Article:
The Turlock City Council has a packed agenda for Tuesday evening, highlighted by a revisiting of plans to reconstruct the burned Carnegie Arts Center and an initiative to paint the words "In God We Trust" in Turlock City Hall.
The Turlock of 2030, a town that 115,000 may call home, is being planned today. That future Turlock could feature compact residential neighborhoods sprouting up southeast and northwest of Turlock, based on growth alternatives presented by San Francisco-based consultants Dyett & Bhatia Urban and Regional Planners.
Some Hughson city employees are concerned that their town leaders' political posturing has turned into a violation of their privacy rights.
Concerned Turlockers gathered at the Turlock Youth Center on Monday to help draft the 2010 Regional Transportation Plan, a document that will guide transportation in Stanislaus County for the next 25 years.
Despite an outpouring of public opposition to the proposed Joe Debely Stadium renovation project, the Turlock City Council, sitting as the Redevelopment Agency, made the findings necessary to move the project forward by a 3-1 vote.
The approximately 100 residents of Hughson that attended Monday's city council meeting weren't the only ones confused and caught-off guard with the conflicting agenda items that preceded an even more surprising closed session decision. Council members demonstrated their own confusion when discussing the hiring of potential city managers at a special meeting on Dec. 7, then not even an hour later taking back City Manager Joe Donabed with open arms.
The $2.8 million renovation of Turlock High School's Joe Debely Stadium is chief on the list of priorities for Tuesday's City Council meeting, as councilmembers will decide on three agenda items that would usher the project into reality.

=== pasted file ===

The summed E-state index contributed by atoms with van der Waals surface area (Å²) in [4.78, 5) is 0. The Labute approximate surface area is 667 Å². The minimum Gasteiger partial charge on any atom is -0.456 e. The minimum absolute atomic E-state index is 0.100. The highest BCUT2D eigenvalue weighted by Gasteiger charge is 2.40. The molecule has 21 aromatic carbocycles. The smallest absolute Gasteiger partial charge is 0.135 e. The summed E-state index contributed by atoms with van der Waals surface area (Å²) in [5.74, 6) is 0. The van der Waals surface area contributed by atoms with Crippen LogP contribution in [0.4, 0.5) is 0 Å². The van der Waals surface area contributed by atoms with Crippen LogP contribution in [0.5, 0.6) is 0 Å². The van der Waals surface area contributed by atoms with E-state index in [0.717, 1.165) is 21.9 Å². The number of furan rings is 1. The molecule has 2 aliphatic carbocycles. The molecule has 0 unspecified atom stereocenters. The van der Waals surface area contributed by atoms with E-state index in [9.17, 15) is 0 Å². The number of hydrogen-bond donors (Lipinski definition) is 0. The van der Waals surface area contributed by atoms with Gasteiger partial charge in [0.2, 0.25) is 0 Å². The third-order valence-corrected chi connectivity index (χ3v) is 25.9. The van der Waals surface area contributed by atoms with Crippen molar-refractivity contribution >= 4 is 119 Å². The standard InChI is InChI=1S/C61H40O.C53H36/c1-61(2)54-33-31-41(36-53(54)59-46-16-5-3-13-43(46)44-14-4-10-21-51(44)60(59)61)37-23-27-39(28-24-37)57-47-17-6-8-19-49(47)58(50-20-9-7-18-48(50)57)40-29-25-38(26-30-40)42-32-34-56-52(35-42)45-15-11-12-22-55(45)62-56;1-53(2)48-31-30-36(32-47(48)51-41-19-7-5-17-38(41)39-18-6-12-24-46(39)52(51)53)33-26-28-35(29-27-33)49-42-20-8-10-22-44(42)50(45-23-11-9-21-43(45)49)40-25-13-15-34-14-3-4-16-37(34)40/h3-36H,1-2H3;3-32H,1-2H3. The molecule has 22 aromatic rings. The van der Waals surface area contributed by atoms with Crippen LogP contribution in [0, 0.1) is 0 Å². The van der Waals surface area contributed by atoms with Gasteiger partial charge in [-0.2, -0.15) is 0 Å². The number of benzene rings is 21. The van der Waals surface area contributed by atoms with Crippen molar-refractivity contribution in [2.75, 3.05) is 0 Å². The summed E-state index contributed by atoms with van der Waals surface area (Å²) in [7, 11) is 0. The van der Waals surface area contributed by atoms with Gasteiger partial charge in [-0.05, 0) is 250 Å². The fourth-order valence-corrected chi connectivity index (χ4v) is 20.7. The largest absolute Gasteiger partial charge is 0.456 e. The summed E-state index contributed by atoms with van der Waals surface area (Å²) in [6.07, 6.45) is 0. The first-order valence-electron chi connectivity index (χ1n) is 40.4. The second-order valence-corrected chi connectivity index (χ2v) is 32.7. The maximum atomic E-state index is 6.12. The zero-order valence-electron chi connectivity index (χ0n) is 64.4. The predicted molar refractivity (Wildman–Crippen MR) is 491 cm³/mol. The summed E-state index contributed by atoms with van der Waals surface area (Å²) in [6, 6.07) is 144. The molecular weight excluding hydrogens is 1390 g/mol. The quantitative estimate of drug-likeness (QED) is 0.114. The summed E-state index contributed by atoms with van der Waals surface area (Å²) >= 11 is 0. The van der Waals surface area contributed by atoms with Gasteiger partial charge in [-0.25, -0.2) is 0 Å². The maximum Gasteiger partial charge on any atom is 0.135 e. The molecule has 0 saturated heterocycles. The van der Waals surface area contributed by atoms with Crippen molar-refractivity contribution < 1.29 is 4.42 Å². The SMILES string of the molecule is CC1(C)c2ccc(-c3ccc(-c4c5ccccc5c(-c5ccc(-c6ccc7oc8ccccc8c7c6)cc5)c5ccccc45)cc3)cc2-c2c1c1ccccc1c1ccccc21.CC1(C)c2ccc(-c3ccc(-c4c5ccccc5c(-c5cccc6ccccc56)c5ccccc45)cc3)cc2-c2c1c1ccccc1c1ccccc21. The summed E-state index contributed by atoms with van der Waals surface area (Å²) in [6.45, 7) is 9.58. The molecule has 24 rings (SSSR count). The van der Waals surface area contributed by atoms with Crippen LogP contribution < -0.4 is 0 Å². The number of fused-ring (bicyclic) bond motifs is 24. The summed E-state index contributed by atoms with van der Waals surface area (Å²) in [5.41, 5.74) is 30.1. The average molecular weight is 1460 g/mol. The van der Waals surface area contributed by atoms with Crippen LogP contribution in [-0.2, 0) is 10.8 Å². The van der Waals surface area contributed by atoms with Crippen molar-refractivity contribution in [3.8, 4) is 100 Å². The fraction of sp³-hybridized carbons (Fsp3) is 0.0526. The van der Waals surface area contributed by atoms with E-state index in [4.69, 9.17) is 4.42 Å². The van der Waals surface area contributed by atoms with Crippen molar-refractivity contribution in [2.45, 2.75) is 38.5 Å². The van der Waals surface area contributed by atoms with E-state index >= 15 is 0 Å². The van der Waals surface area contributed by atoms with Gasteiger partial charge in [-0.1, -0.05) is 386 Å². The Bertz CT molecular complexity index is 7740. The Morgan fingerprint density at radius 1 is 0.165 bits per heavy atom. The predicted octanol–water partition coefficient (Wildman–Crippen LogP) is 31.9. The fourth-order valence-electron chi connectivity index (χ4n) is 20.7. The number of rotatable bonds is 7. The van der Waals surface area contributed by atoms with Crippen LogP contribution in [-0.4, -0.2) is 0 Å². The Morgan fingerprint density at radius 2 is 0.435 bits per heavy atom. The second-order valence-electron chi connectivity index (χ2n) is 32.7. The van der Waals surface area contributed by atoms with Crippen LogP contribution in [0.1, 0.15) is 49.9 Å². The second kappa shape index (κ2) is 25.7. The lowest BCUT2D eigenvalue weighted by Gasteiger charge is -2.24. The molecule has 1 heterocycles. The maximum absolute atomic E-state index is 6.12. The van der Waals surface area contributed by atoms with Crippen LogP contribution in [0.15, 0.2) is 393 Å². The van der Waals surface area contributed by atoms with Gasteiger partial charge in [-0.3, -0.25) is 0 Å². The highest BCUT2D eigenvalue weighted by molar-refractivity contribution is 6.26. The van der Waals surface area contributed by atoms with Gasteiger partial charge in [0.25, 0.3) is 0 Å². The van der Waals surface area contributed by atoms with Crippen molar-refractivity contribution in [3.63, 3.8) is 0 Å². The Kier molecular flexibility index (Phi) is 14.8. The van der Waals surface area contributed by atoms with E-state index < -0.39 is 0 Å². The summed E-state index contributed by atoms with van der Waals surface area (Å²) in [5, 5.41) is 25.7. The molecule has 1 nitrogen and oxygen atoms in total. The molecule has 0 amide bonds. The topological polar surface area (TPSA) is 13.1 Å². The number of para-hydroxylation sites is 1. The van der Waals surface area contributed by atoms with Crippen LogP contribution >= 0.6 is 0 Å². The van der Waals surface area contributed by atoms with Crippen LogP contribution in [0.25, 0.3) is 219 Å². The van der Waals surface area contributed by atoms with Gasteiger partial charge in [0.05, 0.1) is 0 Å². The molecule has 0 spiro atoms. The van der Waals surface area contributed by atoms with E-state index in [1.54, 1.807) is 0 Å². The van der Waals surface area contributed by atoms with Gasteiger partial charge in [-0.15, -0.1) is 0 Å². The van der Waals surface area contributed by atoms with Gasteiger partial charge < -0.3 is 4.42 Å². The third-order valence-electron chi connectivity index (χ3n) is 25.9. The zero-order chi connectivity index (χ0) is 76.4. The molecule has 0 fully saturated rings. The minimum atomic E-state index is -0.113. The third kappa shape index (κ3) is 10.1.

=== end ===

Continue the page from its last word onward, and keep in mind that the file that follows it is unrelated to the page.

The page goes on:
The draft Turlock Housing Element update, a document that will prepare the City of Turlock to meet housing needs through 2014 and may include a provision that allows homeless shelters in Turlock, was released for public review and comment last week.
The Turlock City Council approved a list of more than 20 projects for Redevelopment Agency funding Tuesday evening - including the controversial plan to install a new synthetic track and field at Turlock High School's Joe Debely stadium.
Members of the Turlock City Council have long backed a proposed surface water treatment plant, but on Tuesday they balked at a potential 300 percent increase in water rates associated with the project.
Hughson residents packed City Hall Monday night and stood in line to give City Council members a piece of their minds.
The City of Turlock may soon adopt a policy to address the countless cargo containers around town.
In an effort to help developers bring their building plans to fruition in the current down economy, the City of Turlock will now offer a fee deferral program.
The Delta pumps being turned off over two years ago has stirred up quite the controversy. The dormant pumps have caused suffering in the Central Valley agriculture industry with a loss of more than 40,000 jobs. So why push aside environmental regulations for a National Football League stadium in Los Angeles and not push those regulations aside to get the water moving again throughout California?